Red Deer Business leader gives back to Kenya in many ways


Rick Wiebe has seen severe drought and dilapidated toilets, vegetable gardens and school improvements.

No matter the challenge or reward that awaits in rural Kenya, he’s keen to take part.

The longtime Central Alberta businessman is sharing his expertise with A Better World Canada, the volunteer-run organization created and governed by Lacombe’s College Heights Adventist Church.

Wiebe was introduced to Eric Rajah, co-founder of A Better World, many years ago when Rajah sold him some computers. Around 2007, Wiebe became a financial sponsor of ABW projects.

In October 2010, he travelled to Kenya for the first time and since then has visited twice a year. Wiebe oversees four projects, including one in the northwestern community of Lodwar where two water wells and part of a school have been built.

The region once had long grasses, but with such dryness, it’s hard for the herdspeople known as Turkana to have cattle, Wiebe said.

It’s tough for these men, without an education, to find jobs in Lodwar.

Wiebe knows that with schools, children will be able to grow up and sustain themselves better.

Self-sustainability is what A Better World wholeheartedly believes in. This philosophy has made Wiebe a strong supporter of the international development aid organization.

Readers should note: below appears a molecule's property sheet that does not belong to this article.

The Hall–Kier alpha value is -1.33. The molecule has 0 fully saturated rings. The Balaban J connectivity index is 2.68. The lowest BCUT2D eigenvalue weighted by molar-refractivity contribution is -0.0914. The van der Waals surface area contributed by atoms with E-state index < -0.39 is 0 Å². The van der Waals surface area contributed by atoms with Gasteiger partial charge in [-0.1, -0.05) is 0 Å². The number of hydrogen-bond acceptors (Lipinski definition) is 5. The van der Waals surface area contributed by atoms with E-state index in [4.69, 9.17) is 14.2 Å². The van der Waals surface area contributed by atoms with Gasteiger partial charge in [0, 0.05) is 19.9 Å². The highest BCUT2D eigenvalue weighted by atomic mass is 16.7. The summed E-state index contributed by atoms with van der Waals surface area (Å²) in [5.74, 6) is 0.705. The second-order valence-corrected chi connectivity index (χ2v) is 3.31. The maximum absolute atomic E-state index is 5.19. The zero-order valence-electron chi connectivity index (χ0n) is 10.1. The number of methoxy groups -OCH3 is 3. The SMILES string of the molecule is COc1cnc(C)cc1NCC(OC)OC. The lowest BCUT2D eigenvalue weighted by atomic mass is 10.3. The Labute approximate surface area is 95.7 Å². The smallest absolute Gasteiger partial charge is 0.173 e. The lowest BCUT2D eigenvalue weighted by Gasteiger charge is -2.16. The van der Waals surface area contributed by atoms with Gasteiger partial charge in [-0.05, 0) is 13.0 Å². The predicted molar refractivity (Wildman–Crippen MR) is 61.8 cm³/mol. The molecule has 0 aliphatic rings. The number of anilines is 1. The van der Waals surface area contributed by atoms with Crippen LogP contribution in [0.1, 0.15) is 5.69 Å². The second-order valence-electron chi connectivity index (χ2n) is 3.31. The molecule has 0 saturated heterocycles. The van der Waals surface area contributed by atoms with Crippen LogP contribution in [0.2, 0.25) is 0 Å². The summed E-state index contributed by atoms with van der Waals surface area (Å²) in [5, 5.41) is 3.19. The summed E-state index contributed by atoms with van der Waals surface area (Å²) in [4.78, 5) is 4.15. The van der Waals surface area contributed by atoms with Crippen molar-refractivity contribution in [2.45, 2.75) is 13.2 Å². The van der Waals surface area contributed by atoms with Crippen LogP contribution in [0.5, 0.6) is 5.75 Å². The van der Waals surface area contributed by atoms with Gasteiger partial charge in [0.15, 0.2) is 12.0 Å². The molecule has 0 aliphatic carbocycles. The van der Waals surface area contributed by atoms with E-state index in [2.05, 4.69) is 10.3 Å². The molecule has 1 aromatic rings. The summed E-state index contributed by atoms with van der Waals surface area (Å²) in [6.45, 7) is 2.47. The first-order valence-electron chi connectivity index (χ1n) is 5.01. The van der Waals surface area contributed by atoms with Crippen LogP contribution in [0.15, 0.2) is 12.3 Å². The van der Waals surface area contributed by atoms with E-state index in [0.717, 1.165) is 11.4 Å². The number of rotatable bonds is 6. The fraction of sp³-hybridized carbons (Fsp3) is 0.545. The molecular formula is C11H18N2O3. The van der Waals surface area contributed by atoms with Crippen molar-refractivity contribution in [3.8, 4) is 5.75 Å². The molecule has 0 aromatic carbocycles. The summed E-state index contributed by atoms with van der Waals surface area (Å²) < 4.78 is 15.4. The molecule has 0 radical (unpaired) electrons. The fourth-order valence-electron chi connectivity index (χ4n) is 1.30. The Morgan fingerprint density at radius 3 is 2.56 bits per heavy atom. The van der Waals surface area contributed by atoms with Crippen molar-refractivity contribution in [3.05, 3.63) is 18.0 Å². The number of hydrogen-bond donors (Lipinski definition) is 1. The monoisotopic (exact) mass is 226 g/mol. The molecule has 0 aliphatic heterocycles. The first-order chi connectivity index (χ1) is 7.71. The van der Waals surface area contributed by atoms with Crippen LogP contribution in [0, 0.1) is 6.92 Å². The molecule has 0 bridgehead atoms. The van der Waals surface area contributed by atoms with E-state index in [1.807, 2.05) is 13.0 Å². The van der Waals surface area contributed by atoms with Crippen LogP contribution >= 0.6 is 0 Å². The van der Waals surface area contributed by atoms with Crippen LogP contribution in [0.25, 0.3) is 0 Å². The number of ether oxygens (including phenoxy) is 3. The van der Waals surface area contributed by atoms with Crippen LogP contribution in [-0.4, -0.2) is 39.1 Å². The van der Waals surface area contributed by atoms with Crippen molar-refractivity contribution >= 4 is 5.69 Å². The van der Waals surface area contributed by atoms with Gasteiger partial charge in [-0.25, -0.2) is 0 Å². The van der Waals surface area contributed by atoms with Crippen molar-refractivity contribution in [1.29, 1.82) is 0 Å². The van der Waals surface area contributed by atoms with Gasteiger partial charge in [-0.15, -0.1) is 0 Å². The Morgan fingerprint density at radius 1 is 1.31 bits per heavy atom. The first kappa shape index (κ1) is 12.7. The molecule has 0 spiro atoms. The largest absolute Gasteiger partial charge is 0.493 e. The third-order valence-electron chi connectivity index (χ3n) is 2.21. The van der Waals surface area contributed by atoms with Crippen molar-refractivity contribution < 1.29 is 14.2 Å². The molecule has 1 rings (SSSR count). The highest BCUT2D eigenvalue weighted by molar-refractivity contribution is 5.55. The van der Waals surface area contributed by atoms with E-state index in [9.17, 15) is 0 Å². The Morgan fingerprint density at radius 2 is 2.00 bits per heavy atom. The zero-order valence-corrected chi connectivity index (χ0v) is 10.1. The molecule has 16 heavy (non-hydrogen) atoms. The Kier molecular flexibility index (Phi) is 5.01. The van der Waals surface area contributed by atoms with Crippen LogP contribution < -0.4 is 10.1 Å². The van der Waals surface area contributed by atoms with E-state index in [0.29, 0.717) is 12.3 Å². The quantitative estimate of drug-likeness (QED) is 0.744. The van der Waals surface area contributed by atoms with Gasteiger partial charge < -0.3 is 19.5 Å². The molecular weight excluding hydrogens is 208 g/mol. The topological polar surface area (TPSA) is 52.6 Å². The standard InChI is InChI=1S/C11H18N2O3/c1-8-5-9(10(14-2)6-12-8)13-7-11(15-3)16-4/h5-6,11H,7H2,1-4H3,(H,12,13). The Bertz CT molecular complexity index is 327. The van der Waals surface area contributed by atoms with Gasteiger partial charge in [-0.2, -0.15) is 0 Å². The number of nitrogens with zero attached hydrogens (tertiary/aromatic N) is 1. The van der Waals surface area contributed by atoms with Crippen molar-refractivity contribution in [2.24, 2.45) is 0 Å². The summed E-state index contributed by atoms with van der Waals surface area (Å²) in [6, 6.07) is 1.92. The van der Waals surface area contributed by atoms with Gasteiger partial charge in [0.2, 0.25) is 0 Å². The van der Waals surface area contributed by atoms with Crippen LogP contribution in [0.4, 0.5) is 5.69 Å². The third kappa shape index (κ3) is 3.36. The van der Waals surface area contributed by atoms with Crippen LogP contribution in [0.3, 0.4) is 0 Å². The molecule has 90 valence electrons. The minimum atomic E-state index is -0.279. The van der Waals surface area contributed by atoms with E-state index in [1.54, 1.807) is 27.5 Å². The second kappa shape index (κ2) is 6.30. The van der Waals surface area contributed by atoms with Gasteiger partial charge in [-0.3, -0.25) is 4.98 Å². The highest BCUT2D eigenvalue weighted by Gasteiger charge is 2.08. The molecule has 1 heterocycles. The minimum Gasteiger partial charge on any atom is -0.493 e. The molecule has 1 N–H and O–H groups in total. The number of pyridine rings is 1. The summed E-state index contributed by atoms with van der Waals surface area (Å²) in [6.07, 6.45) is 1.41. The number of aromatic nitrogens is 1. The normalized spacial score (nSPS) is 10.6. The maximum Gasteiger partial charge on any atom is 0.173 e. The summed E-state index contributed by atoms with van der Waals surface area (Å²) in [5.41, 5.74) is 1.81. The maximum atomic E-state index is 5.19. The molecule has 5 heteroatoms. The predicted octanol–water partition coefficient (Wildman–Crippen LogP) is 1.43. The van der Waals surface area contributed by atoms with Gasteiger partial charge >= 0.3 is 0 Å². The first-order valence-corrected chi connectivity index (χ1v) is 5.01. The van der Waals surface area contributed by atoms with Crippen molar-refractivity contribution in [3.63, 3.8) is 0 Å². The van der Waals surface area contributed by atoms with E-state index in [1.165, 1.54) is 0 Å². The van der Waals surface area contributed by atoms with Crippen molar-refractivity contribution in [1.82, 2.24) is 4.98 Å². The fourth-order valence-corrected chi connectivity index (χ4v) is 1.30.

Wiebe recalls visiting the Segera Mission Foundation in North Central Kenya in May 2014

— another project where he’s overseeing three new classrooms and a computer room being built. He conducted leadership training and later on, four participants showed him the decrepit outhouse within the community itself.

Wiebe reminded one man that he had the financial means to partner with others on building new toilets. After all, he sold pop in the community, so he wasn’t poor.

“It was the highlight of my trip because a lightbulb went off,” said Wiebe. “All four of them said, ‘why can’t we help ourselves.'”

Kenyans in general can get stuck with their thinking because they’ve been used to people from the Western world coming over and bailing them out, Wiebe added.

“We partner with them, but the underlying message is that you have to learn how to do this on your own.”

In the case of Segera, a vegetable garden is being grown, thanks in part to a fellow Kenyan donating a tractor.

Wiebe sponsors a school project in Dabaa within the Shaba National Reserve in northeastern Kenya. Teachers’  housing and two classrooms were built at the school. Several partners, including World Vision,  have helped expand the school over a three-year period.

Children used to learn under a tree and over a short time period, the school has become a real learning place. As the headmaster told Wiebe, “it’s a miracle.”

Wiebe has invested money into these three projects. He’s also overseeing a fourth project where three classrooms are being built at a primary school, plus a kitchen and dining hall at the girl’s secondary school. Both are in Male, a small community in Central Kenya.

Wiebe’s desire to help in Kenya comes from a long history of giving back. His parents come from a Christian Mennonite background and that society as a whole are generous givers.

“You look at the Mennonite relief fund and it’s probably one of the biggest in the world.”

Wiebe runs the Carpet Colour Centre Carpet One Floor and Home in Red Deer with his son Andrew, and together with other staff, are avid community supporters.

“We have this opportunity, when you do well in business, to help locally, in our country and in other countries,” said Wiebe. “And when you go on a trip with A Better World and your life will change.”